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The Family (Salford)

Rating: 3 out of 5 stars
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Venue: The Lowry
Where: Salford

The Family
is a typically stylish and atmospheric production from Rogue Theatre. Unfortunately the script by Anna Maria Murphy is disappointingly thin and features clunky dialogue that sometimes seems to be aspiring to be so bad it is actually funny (‘bring me my box of things!’).

The story lacks cohesion and is little more than a series of incidents strung together. Although it is supposed to be a tribute to the Hammer Horror films it never achieves, or even reflects, their mixture of gothic horror and sadomasochistic soft-core porn.

To help get the audience in the mood for the family at dinner we are served hors d’oeuvre with thunder rumbling overhead. Barnaby Ray and Wendy Taylor provide suitable live music throughout the evening ranging from sinister background sounds to a three-o’clock-in -the- morning jazz vibe. The latter is particularly successful for the songs performed by Taylor and Anthoula Syndica Drummond that are well sung although they can hardly be said to advance the plot.

The family comprise brother and sister Rhoda and Vincent (Angelina Boscarelli and Ollie Oakenshield who also produce and direct), her daughter-in-law Millie (Drummond) and the maid Sally (Becky Bordeaux). At dinner they mourn the loss of other family members and Vincent lays plans for their re-animation.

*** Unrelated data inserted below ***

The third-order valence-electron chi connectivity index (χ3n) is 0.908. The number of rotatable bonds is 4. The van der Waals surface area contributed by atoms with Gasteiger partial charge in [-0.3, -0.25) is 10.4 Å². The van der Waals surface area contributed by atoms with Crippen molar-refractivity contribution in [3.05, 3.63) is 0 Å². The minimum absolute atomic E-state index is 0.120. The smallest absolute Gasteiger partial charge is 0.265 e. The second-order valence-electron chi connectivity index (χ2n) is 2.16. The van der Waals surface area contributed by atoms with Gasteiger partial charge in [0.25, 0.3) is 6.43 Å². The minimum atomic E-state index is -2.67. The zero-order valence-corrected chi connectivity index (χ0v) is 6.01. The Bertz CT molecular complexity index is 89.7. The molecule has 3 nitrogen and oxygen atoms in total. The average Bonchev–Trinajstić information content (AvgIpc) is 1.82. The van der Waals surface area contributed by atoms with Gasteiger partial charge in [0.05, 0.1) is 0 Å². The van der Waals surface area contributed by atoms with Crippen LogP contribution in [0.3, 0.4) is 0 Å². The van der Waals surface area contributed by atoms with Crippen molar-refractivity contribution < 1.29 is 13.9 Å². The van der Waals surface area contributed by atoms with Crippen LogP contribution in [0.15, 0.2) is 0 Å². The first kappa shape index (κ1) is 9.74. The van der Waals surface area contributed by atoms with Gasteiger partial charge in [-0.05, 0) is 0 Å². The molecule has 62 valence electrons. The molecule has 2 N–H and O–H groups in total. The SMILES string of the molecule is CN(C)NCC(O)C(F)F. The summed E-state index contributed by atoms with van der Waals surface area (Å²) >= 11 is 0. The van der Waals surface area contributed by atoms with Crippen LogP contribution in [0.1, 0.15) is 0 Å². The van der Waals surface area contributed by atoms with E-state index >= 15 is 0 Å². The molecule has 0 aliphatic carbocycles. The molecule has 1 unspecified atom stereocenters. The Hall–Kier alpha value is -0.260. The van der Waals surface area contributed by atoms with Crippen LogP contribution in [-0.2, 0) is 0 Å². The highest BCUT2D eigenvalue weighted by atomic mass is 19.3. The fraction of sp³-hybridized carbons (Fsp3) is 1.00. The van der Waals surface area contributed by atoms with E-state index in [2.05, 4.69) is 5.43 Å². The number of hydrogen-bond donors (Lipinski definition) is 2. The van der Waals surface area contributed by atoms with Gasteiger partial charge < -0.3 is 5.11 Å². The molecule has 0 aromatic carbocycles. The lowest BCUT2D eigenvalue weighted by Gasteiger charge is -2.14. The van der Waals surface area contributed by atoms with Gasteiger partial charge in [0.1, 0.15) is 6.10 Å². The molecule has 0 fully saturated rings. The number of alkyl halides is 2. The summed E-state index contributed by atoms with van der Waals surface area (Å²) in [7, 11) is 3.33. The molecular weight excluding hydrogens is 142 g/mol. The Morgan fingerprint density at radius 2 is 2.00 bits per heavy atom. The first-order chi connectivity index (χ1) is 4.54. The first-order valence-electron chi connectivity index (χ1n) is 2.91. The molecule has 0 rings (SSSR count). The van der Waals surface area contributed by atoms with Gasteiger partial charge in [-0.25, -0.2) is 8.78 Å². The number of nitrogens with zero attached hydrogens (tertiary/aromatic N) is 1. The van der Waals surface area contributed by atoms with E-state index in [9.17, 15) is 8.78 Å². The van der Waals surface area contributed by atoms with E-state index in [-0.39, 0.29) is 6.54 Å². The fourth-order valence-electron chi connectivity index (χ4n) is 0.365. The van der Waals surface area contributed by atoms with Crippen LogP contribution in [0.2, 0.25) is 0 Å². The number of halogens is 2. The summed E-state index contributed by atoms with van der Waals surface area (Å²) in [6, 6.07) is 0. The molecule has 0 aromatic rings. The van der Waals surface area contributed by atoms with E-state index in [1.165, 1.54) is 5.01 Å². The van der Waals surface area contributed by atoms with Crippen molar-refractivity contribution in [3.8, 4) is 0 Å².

The actors give us a variety of styles that do not always mesh together. Oakenshield goes for an ironic version of the mad scientist. Boscarelli gives a broad Rik Mayall approach, which borders on caricature. It is almost a relief that Bordeaux draws humour by playing the traditional maid who is wiser than might be expected with poker faced restraint.

The direction is sluggish but the show bursts into life when the dialogue ceases and the music and movement begins. In a scene that brings to mind the Addams Family, the brother and sister perform a duel that seamlessly incorporates athletic action, humour and magic tricks into a satisfying whole.

It takes ages to achieve Millie’s transformation into her previous diva persona but the vocal performance is worth the wait. The special effects / magic tricks, with ghosts appearing and then vanishing in full view of the audience, leave you wondering how the heck they pulled it off.

Rogue Theatre is a talented and enthusiastic company but on this occasion is let down by the material.

- Dave Cunningham


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